8. Memorandum From the Assistant Secretary of State for International Organization Affairs (Wilcox) to the Secretary of State 1


  • Parity Principle in the United Nations

In response to your oral request to me day before yesterday, I submit the following brief analysis from the United Nations standpoint of the current Soviet drive for acceptance of a parity principle at a “Summit Meeting”.

Soviet Tactics to Date

The United Nations Charter provides parity in effect for the major powers in the Security Council through the veto and it provides parity for the administering and non-administering powers in the composition of the Trusteeship Council. Otherwise, the Charter does not recognize any parity principle, but does establish the principle of “equitable geographical distribution” for the selection of the non-permanent members of the Security Council. In practice, this principle has been extended to U.N. bodies generally.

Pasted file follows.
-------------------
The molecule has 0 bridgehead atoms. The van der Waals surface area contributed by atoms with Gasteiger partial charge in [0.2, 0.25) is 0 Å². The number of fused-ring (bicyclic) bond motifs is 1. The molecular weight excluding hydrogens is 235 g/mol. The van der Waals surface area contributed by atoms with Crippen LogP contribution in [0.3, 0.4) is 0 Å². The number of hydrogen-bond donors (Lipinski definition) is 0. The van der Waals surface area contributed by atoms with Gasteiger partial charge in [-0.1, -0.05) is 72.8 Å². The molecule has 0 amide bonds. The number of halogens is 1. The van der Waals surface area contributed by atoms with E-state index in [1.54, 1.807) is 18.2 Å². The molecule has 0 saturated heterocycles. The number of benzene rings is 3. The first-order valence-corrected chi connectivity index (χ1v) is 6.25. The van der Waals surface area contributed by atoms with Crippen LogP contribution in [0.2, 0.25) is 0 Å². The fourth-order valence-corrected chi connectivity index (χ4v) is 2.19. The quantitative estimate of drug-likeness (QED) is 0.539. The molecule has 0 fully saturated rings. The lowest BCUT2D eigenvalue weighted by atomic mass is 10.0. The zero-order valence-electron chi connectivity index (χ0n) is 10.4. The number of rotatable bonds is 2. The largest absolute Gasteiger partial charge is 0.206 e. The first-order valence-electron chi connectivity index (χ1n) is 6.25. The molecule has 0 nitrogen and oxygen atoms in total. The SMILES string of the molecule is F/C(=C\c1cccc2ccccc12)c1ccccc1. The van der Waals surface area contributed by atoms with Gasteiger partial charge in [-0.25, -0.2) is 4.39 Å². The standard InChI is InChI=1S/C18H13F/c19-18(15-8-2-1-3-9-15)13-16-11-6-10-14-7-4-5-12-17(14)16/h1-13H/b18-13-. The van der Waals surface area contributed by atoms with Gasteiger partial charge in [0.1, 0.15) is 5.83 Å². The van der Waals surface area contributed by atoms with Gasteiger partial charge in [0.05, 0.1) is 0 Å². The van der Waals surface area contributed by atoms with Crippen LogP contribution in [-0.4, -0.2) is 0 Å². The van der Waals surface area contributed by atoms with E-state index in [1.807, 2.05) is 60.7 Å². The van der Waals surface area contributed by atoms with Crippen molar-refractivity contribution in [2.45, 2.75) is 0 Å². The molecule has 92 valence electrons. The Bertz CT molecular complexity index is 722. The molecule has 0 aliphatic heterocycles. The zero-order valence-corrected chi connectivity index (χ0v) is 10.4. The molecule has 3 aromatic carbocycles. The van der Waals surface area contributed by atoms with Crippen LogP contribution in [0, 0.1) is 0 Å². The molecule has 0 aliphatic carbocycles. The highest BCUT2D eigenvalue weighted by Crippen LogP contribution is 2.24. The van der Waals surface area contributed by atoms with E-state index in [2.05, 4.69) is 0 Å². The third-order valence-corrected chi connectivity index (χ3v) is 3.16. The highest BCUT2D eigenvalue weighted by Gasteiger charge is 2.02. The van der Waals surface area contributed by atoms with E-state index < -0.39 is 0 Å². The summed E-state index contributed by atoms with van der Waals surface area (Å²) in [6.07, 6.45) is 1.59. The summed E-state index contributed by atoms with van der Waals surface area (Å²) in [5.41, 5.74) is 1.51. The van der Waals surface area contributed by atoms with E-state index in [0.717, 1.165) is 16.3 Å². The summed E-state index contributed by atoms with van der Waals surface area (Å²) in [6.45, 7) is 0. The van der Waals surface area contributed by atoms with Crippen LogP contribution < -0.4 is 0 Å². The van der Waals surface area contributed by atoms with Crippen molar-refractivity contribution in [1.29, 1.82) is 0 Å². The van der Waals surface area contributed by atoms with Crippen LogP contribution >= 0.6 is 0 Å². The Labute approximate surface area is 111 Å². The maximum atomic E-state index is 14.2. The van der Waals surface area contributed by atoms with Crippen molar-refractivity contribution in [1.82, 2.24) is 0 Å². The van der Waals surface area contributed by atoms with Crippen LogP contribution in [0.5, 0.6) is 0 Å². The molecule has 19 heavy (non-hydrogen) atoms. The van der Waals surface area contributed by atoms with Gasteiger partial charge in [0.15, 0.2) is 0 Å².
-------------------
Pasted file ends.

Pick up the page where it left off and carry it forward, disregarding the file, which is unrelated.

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The closest approach within the United Nations system to a Soviet drive for parity arose in connection with the enlargement of the Disarmament Commission at the twelfth General Assembly, when the USSR insisted on a “balanced” group. The enlarged Commission, which the USSR immediately declared unacceptable, has 17 Western-oriented, 4 Communist, and 4 “neutral” members. An Albanian amendment would have increased the number of Communists to 6 and the number of “neutrals” to 9. The Communists would obviously have been grossly over-represented on the Commission under this proposal (as would the “neutrals” to a lesser extent) from the standpoint of the political alignment of the UN membership as a whole.

The Soviet objective with respect to representation on UN bodies generally appears to be 1) the retention of those seats traditionally accorded the Communists, 2) equitable representation for the Communist bloc where a new agency is being established or an old one enlarged, 3) assurance of as many friendly or at least uncommitted members as possible, and 4) establishment of a “neutral” body where anything approaching an arbitral, conciliatory, or supervisory function is involved.